Direct Impingement vs Gas Piston Bolt Carrier Groups

Many gun users prefer the AR-15 for its customizability and reliability during different activities from hunting to home defense. The accessory options available for the AR-15 are so many it can be confusing trying to decide what to get.

One critical choice that a gun owner has to make when getting the rifle is between the two main operating systems – direct impingement or gas piston. Each bolt carrier group mechanism has its pros and cons, which a gun owner must understand before picking one over the other. Both direct impingement and gas piston serve the same purpose; they just achieve it differently.

How Direct Impingement Works

This operating system is the original design and for that reason, has a long track record to back up its reliability. The gun barrel has a small hole where propellant gas bleeds through, and then it travels through a small tube before it hits the bolt carrier group.

Then, the gas pushes the bolt carrier group back to trigger the cycling operation in the rifle, meaning a case is extracted and ejected. The spring loading action then pushes it forward, removing an unspent round and loading it into the chamber.

How Gas Piston Works

The AK-47 was the first firearm to use the relatively new gas piston technology. Just as with the direct impingement, the process begins by bleeding gasses into the barrel. The distinction is that in a gas piston, the gas is held in a separate cylinder as opposed to being passed through a tube.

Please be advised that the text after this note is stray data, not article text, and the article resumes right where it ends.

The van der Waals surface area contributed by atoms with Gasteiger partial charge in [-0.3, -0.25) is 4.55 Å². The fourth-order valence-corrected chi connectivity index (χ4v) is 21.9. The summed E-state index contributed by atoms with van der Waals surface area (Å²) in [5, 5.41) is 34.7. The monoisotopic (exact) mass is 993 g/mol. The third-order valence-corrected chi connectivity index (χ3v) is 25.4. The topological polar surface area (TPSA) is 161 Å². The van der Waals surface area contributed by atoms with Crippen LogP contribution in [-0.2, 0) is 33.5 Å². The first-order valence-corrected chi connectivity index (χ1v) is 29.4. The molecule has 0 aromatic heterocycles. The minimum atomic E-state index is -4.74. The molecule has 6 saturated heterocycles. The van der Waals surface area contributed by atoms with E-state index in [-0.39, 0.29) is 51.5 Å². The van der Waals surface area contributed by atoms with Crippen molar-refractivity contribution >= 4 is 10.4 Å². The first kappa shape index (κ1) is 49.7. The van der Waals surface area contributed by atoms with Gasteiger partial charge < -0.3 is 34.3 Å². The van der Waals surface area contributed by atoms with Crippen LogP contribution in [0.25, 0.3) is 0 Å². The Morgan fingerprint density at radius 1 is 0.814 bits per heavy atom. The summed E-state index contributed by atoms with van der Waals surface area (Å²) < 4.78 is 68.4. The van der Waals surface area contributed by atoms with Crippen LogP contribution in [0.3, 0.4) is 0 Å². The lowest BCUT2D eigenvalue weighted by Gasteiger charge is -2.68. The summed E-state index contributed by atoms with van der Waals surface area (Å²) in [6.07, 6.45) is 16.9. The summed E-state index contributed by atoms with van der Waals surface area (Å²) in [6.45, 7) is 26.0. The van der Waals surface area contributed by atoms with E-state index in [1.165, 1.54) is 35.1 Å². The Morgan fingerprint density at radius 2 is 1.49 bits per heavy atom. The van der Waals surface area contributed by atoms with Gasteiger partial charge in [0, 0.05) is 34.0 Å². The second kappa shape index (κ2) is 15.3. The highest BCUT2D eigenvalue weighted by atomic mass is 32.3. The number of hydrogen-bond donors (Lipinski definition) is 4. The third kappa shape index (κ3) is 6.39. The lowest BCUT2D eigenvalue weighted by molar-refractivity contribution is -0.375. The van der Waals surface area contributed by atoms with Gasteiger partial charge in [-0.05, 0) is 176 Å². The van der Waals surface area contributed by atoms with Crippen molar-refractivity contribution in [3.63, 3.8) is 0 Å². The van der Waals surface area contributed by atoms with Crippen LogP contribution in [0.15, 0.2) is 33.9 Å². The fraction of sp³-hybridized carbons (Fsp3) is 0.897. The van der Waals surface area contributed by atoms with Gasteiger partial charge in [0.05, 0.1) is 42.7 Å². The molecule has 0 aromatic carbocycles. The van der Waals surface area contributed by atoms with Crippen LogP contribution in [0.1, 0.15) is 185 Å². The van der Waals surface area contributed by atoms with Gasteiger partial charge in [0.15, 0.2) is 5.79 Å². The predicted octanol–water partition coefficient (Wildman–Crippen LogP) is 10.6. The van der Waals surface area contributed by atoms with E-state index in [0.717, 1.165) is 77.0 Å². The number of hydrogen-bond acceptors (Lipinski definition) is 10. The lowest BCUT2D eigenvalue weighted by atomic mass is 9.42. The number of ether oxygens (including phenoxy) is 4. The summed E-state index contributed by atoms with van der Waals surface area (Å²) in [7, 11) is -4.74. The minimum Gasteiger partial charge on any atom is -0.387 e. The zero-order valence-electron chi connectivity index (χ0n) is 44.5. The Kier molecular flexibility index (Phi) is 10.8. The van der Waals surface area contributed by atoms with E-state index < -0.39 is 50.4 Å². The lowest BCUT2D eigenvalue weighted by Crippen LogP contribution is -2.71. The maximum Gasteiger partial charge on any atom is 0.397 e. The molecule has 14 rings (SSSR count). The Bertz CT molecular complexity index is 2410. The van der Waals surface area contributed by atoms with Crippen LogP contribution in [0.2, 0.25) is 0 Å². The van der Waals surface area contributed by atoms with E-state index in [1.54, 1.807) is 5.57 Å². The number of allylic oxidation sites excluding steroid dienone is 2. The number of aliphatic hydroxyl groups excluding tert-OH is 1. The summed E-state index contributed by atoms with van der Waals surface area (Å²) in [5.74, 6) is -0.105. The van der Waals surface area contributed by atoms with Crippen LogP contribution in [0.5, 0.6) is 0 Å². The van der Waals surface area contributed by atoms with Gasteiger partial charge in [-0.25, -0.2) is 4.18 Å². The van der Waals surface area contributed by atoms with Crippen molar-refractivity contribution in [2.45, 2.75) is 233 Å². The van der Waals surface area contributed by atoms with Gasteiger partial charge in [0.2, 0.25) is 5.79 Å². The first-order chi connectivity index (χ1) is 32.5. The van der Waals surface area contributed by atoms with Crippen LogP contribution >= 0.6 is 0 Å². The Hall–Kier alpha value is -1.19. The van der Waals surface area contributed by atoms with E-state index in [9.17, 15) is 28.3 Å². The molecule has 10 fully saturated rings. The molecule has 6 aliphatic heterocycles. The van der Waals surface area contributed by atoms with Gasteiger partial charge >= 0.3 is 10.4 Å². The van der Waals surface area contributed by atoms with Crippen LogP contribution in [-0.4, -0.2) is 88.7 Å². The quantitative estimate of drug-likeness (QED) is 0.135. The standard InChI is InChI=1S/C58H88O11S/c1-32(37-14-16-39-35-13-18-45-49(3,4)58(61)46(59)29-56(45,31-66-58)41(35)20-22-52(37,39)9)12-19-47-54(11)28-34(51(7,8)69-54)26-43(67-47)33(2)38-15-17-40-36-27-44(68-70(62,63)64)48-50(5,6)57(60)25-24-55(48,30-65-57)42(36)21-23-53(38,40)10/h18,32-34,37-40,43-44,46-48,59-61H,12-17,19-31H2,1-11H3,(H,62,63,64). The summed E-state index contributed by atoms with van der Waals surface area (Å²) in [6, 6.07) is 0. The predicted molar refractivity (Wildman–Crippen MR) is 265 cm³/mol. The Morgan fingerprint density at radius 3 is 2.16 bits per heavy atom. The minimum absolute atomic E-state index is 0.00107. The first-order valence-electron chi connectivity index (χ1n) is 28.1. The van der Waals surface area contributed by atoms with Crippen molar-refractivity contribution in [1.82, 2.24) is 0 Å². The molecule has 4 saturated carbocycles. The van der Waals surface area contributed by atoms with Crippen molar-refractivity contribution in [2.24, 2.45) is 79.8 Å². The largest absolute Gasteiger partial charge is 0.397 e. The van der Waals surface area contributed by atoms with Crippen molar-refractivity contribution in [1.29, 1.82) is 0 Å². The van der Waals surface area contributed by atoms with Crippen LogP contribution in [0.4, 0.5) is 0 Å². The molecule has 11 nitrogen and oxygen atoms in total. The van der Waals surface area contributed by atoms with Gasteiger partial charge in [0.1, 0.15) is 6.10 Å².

A piston designed into the cylinder is pushed when the gasses bleed through, and that motion causes the bolt carrier group to move backward, resulting in cycling action. Spring-loaded action achieves a similar result as in direct impingement.

What Each System Offers

Besides its proven effectiveness over the years, a direct impingement system is easy to make, which means that the cost of the rifle is cheaper. For a consumer looking to save money on gun ownership, a direct impingement may be suitable.

The parts of this operating system are easy to find and are mil-spec standardized. This means that if a gas tube was damaged in an AR-15, the owner only needs to know the exact specs to get another one. One downside is that the recycled gases can dump other trace metals on the bolt carrier group, causing it to accumulate dirt at a fast rate. The same action causes the system to heat up considerably, so the shooter has to wait for it to cool.

The recycled gases in a piston system are significantly less compared to direct impingement, resulting in a clean bolt carrier group and consequently, fewer maintenance needs. For the same reason, the system is cooler such that the user can remove and hold it even after rapid succession firing.

The cons include, the shooter feels the recoil more than in a direct impingement system, which can mess with the accuracy of the rifle. Gas piston systems also use proprietary parts, meaning that they are not interchangeable and can be very costly to make.

The choice between a gas piston and direct impingement carrier group will depend on the preferences of the rifle owner.

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